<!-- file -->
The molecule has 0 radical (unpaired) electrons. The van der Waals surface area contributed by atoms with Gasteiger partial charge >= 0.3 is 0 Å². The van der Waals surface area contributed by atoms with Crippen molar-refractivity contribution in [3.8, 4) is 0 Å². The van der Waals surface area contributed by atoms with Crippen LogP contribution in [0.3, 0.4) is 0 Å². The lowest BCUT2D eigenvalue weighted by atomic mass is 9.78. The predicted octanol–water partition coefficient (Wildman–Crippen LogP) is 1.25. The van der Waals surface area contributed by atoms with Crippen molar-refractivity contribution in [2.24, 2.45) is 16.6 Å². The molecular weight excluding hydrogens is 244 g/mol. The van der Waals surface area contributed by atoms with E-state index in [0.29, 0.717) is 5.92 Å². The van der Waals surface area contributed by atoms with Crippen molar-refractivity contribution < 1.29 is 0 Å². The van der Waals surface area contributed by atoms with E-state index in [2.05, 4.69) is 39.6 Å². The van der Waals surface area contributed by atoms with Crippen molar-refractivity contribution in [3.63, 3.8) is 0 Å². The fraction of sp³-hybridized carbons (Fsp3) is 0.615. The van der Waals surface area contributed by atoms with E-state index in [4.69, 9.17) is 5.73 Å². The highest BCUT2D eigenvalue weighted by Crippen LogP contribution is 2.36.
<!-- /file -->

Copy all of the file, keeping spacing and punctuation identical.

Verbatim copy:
The molecule has 0 radical (unpaired) electrons. The van der Waals surface area contributed by atoms with Gasteiger partial charge >= 0.3 is 0 Å². The van der Waals surface area contributed by atoms with Crippen molar-refractivity contribution in [3.8, 4) is 0 Å². The van der Waals surface area contributed by atoms with Crippen LogP contribution in [0.3, 0.4) is 0 Å². The lowest BCUT2D eigenvalue weighted by atomic mass is 9.78. The predicted octanol–water partition coefficient (Wildman–Crippen LogP) is 1.25. The van der Waals surface area contributed by atoms with Crippen molar-refractivity contribution in [2.24, 2.45) is 16.6 Å². The molecular weight excluding hydrogens is 244 g/mol. The van der Waals surface area contributed by atoms with E-state index in [0.29, 0.717) is 5.92 Å². The van der Waals surface area contributed by atoms with Crippen molar-refractivity contribution < 1.29 is 0 Å². The van der Waals surface area contributed by atoms with E-state index in [2.05, 4.69) is 39.6 Å². The van der Waals surface area contributed by atoms with Crippen molar-refractivity contribution in [3.63, 3.8) is 0 Å². The fraction of sp³-hybridized carbons (Fsp3) is 0.615. The van der Waals surface area contributed by atoms with E-state index in [4.69, 9.17) is 5.73 Å². The highest BCUT2D eigenvalue weighted by Crippen LogP contribution is 2.36.